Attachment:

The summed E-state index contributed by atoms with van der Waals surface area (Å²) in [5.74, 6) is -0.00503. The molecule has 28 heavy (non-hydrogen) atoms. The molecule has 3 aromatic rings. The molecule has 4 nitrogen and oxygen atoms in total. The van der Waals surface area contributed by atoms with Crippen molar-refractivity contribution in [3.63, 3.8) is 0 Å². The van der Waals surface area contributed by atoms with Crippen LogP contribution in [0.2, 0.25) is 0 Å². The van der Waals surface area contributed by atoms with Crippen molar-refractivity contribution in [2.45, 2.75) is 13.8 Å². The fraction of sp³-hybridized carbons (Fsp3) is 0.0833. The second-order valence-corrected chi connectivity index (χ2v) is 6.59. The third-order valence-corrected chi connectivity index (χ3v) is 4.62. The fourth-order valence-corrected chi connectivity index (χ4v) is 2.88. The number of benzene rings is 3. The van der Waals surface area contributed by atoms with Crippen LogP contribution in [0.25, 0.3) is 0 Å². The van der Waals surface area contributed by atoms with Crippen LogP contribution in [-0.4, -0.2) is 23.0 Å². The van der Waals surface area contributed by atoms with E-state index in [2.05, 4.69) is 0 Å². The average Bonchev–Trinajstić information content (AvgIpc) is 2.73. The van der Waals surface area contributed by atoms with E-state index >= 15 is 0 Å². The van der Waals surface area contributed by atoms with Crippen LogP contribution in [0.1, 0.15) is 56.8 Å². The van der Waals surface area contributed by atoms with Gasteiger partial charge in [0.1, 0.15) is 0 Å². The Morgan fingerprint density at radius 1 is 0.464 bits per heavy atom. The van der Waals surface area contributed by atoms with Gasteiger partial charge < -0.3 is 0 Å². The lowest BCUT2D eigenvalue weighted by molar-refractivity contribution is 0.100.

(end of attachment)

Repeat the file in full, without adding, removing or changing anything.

The summed E-state index contributed by atoms with van der Waals surface area (Å²) in [5.74, 6) is -0.00503. The molecule has 28 heavy (non-hydrogen) atoms. The molecule has 3 aromatic rings. The molecule has 4 nitrogen and oxygen atoms in total. The van der Waals surface area contributed by atoms with Crippen molar-refractivity contribution in [3.63, 3.8) is 0 Å². The van der Waals surface area contributed by atoms with Crippen LogP contribution in [0.2, 0.25) is 0 Å². The van der Waals surface area contributed by atoms with Crippen molar-refractivity contribution in [2.45, 2.75) is 13.8 Å². The fraction of sp³-hybridized carbons (Fsp3) is 0.0833. The second-order valence-corrected chi connectivity index (χ2v) is 6.59. The third-order valence-corrected chi connectivity index (χ3v) is 4.62. The fourth-order valence-corrected chi connectivity index (χ4v) is 2.88. The number of benzene rings is 3. The van der Waals surface area contributed by atoms with Crippen LogP contribution in [0.25, 0.3) is 0 Å². The van der Waals surface area contributed by atoms with Crippen LogP contribution in [-0.4, -0.2) is 23.0 Å². The van der Waals surface area contributed by atoms with E-state index in [2.05, 4.69) is 0 Å². The average Bonchev–Trinajstić information content (AvgIpc) is 2.73. The van der Waals surface area contributed by atoms with E-state index >= 15 is 0 Å². The van der Waals surface area contributed by atoms with Crippen LogP contribution in [0.1, 0.15) is 56.8 Å². The van der Waals surface area contributed by atoms with Gasteiger partial charge in [0.1, 0.15) is 0 Å². The Morgan fingerprint density at radius 1 is 0.464 bits per heavy atom. The van der Waals surface area contributed by atoms with Gasteiger partial charge < -0.3 is 0 Å². The lowest BCUT2D eigenvalue weighted by molar-refractivity contribution is 0.100.